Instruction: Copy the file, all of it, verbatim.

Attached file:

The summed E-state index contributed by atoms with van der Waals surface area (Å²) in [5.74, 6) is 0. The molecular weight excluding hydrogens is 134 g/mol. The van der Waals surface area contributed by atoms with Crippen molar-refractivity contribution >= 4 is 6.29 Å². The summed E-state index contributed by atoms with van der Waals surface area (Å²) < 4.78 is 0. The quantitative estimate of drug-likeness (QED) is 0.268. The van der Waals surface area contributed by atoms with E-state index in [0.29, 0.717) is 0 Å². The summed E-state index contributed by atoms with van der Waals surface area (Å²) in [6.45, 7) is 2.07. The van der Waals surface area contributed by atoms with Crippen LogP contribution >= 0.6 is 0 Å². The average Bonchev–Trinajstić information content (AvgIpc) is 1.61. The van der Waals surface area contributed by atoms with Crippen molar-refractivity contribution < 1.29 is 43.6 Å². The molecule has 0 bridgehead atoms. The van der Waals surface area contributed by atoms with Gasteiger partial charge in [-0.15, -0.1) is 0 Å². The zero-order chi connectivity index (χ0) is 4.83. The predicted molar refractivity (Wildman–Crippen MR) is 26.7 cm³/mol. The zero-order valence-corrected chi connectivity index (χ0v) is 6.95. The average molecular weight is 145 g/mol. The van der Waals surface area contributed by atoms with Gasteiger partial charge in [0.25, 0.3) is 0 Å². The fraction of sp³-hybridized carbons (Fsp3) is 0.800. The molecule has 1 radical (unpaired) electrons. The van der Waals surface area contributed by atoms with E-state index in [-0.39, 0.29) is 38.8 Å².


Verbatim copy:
The summed E-state index contributed by atoms with van der Waals surface area (Å²) in [5.74, 6) is 0. The molecular weight excluding hydrogens is 134 g/mol. The van der Waals surface area contributed by atoms with Crippen molar-refractivity contribution >= 4 is 6.29 Å². The summed E-state index contributed by atoms with van der Waals surface area (Å²) < 4.78 is 0. The quantitative estimate of drug-likeness (QED) is 0.268. The van der Waals surface area contributed by atoms with E-state index in [0.29, 0.717) is 0 Å². The summed E-state index contributed by atoms with van der Waals surface area (Å²) in [6.45, 7) is 2.07. The van der Waals surface area contributed by atoms with Crippen LogP contribution >= 0.6 is 0 Å². The average Bonchev–Trinajstić information content (AvgIpc) is 1.61. The van der Waals surface area contributed by atoms with Crippen molar-refractivity contribution < 1.29 is 43.6 Å². The molecule has 0 bridgehead atoms. The van der Waals surface area contributed by atoms with Gasteiger partial charge in [-0.15, -0.1) is 0 Å². The zero-order chi connectivity index (χ0) is 4.83. The predicted molar refractivity (Wildman–Crippen MR) is 26.7 cm³/mol. The zero-order valence-corrected chi connectivity index (χ0v) is 6.95. The average molecular weight is 145 g/mol. The van der Waals surface area contributed by atoms with Gasteiger partial charge in [0.25, 0.3) is 0 Å². The fraction of sp³-hybridized carbons (Fsp3) is 0.800. The molecule has 1 radical (unpaired) electrons. The van der Waals surface area contributed by atoms with E-state index in [-0.39, 0.29) is 38.8 Å².